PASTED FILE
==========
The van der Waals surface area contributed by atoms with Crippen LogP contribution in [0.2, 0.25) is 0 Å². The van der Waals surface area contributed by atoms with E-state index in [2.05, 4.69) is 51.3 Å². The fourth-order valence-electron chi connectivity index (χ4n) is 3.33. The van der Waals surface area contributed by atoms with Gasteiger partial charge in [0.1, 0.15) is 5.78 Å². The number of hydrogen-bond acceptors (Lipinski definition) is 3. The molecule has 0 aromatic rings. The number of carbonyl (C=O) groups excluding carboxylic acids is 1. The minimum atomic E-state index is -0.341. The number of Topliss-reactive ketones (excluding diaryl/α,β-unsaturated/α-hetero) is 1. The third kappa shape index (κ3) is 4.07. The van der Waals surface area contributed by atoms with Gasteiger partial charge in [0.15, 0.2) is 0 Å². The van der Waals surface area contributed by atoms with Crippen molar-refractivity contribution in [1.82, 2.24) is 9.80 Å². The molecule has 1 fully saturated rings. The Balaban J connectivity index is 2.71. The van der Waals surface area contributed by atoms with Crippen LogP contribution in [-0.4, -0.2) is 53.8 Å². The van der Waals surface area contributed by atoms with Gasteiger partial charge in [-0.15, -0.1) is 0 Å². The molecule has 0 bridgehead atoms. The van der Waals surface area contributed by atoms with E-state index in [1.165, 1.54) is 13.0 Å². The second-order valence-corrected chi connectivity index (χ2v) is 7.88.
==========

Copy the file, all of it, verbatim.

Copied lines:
The van der Waals surface area contributed by atoms with Crippen LogP contribution in [0.2, 0.25) is 0 Å². The van der Waals surface area contributed by atoms with E-state index in [2.05, 4.69) is 51.3 Å². The fourth-order valence-electron chi connectivity index (χ4n) is 3.33. The van der Waals surface area contributed by atoms with Gasteiger partial charge in [0.1, 0.15) is 5.78 Å². The number of hydrogen-bond acceptors (Lipinski definition) is 3. The molecule has 0 aromatic rings. The number of carbonyl (C=O) groups excluding carboxylic acids is 1. The minimum atomic E-state index is -0.341. The number of Topliss-reactive ketones (excluding diaryl/α,β-unsaturated/α-hetero) is 1. The third kappa shape index (κ3) is 4.07. The van der Waals surface area contributed by atoms with Gasteiger partial charge in [0.15, 0.2) is 0 Å². The van der Waals surface area contributed by atoms with Crippen molar-refractivity contribution in [1.82, 2.24) is 9.80 Å². The molecule has 1 fully saturated rings. The Balaban J connectivity index is 2.71. The van der Waals surface area contributed by atoms with Crippen LogP contribution in [-0.4, -0.2) is 53.8 Å². The van der Waals surface area contributed by atoms with Gasteiger partial charge in [-0.15, -0.1) is 0 Å². The molecule has 0 bridgehead atoms. The van der Waals surface area contributed by atoms with E-state index in [1.165, 1.54) is 13.0 Å². The second-order valence-corrected chi connectivity index (χ2v) is 7.88.